The Osbournes wasn’t the first celebrity reality series – or “structured observational documentary”, if we’re being pedantic – but it was incredibly influential, ushering in a new wave of TV shows centering on the lives of the rich and famous: The Simple Life, Gene Simmons’ Family Jewels, Newlyweds starring Jessica Simpson and Nick Lachey, [Hulk] Hogan Knows Best and ultimately Keeping Up With The Kardashians. When it debuted in the US in 2002, it became MTV’s most-viewed series ever and won that year’s Primetime Emmy Award for Outstanding Reality Program. The Osbournes didn’t run for as long as you probably think it did, only four seasons and 52 episodes until 2005, but now it looks as though it’s coming back. “Ozzy’s decided he wants to do another few episodes, about eight, of The Osbournes,” Sharon revealed in a TV interview last week. “It’s been 13 years since we first did it. He said for the three years we did [the show] he was drunk the whole time and [now] he’d like to be sober.”
Though addled dad Ozzy, ultimate matriarch Sharon and troubled kids Kelly and Jack may seem to belong to a different era of TV – one before Netflix, to be precise – the return to our screens of rock’s most bonkers clan is most definitely welcome. The strength of The Osbournes always rested in its characters: none of the family members was even remotely dull, and in the years since the original series aired, Ozzy’s only got more Ozzy-ish while pulling off a successful Black Sabbath reunion tour and album, and Sharon hasn’t missed a beat as she’s forged a fruitful career as an international TV personality. Kelly and Jack, however, have changed a bit. Once branded bratty and talentless, the Osbourne children have, well, kind of blossomed into decent human beings. Jack is now a married dad who’s spoken eloquently about being diagnosed with relapsing remitting multiple sclerosis, while Kelly is a funny and likable pundit on E!’s style commentary series Fashion Police, where she enjoyed a special chemistry with the late Joan Rivers.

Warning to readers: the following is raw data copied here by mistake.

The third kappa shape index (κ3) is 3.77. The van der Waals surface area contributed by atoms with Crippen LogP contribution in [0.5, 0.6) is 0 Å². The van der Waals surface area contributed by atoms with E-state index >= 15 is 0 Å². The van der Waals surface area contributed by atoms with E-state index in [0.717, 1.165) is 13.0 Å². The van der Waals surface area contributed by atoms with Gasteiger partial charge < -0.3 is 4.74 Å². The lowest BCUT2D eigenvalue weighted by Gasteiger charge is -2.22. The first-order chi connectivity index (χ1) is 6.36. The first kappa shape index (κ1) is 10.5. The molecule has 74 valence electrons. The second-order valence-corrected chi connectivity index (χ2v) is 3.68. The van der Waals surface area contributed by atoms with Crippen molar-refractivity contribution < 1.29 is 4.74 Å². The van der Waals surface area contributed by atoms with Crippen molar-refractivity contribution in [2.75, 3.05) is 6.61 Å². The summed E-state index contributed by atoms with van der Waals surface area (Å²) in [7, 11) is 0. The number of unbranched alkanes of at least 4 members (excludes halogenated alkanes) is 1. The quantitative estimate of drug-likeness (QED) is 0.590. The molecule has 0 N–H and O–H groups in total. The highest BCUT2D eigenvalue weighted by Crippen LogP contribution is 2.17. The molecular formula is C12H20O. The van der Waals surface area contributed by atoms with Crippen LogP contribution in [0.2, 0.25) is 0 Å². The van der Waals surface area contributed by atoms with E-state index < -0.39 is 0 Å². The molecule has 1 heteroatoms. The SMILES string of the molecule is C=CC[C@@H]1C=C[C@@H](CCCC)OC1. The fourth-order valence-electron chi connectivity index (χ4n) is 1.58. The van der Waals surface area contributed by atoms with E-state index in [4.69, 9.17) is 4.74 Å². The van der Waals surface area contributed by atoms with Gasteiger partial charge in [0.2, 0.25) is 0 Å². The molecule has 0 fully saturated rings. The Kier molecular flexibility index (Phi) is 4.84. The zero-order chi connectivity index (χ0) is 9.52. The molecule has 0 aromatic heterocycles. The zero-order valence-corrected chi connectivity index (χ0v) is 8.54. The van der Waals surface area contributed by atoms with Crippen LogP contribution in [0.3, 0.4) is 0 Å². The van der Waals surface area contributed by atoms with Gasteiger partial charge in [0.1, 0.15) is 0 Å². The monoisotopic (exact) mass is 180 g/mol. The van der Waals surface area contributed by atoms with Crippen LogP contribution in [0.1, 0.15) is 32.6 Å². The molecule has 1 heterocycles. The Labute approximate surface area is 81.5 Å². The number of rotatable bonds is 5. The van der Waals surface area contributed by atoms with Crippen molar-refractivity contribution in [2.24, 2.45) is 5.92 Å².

The younger Osbournes’ personal development should provide an interesting narrative for the show’s revival, but even if the new episodes lack the drama of the original series – which chronicled Sharon’s battle with cancer and Ozzy’s recovery from a life-threatening quad bike accident, as well as a lot of dogs shitting on things – The Osbournes will still be worth watching. This family is a uniquely quirky proposition: they’re totally dysfunctional but have each others’ backs. They can be properly funny just by being themselves. And there’s always the chance that Sharon might hurl a ham over the fence again to piss off the neighbours…